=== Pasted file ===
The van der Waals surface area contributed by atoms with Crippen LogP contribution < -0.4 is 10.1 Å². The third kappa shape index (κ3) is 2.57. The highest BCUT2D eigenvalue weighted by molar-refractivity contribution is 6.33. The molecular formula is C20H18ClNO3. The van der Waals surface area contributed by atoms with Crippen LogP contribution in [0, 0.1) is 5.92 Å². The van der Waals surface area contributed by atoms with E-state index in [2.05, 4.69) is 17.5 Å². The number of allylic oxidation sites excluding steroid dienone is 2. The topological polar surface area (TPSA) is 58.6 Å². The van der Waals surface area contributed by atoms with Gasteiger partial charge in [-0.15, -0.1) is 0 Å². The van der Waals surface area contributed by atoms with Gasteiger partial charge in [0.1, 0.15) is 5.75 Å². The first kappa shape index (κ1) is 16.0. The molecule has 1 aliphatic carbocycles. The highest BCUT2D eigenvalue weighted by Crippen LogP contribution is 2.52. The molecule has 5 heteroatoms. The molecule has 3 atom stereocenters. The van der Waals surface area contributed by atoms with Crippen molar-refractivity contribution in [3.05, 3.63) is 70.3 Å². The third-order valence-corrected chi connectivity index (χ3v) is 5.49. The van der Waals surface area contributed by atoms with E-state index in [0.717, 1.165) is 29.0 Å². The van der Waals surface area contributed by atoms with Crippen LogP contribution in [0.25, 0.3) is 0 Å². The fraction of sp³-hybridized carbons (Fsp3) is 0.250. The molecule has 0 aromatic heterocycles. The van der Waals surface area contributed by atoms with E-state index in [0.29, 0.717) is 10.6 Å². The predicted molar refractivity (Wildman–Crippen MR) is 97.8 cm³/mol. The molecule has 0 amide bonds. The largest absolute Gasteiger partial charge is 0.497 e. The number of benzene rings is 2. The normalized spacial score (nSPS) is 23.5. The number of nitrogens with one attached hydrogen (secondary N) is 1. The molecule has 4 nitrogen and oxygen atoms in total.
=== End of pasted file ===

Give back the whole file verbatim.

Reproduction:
The van der Waals surface area contributed by atoms with Crippen LogP contribution < -0.4 is 10.1 Å². The third kappa shape index (κ3) is 2.57. The highest BCUT2D eigenvalue weighted by molar-refractivity contribution is 6.33. The molecular formula is C20H18ClNO3. The van der Waals surface area contributed by atoms with Crippen LogP contribution in [0, 0.1) is 5.92 Å². The van der Waals surface area contributed by atoms with E-state index in [2.05, 4.69) is 17.5 Å². The number of allylic oxidation sites excluding steroid dienone is 2. The topological polar surface area (TPSA) is 58.6 Å². The van der Waals surface area contributed by atoms with Gasteiger partial charge in [-0.15, -0.1) is 0 Å². The van der Waals surface area contributed by atoms with Gasteiger partial charge in [0.1, 0.15) is 5.75 Å². The first kappa shape index (κ1) is 16.0. The molecule has 1 aliphatic carbocycles. The highest BCUT2D eigenvalue weighted by Crippen LogP contribution is 2.52. The molecule has 5 heteroatoms. The molecule has 3 atom stereocenters. The van der Waals surface area contributed by atoms with Crippen molar-refractivity contribution in [3.05, 3.63) is 70.3 Å². The third-order valence-corrected chi connectivity index (χ3v) is 5.49. The van der Waals surface area contributed by atoms with E-state index in [0.717, 1.165) is 29.0 Å². The van der Waals surface area contributed by atoms with Crippen LogP contribution in [0.25, 0.3) is 0 Å². The fraction of sp³-hybridized carbons (Fsp3) is 0.250. The molecule has 0 aromatic heterocycles. The van der Waals surface area contributed by atoms with E-state index in [0.29, 0.717) is 10.6 Å². The predicted molar refractivity (Wildman–Crippen MR) is 97.8 cm³/mol. The molecule has 0 amide bonds. The largest absolute Gasteiger partial charge is 0.497 e. The number of benzene rings is 2. The normalized spacial score (nSPS) is 23.5. The number of nitrogens with one attached hydrogen (secondary N) is 1. The molecule has 4 nitrogen and oxygen atoms in total.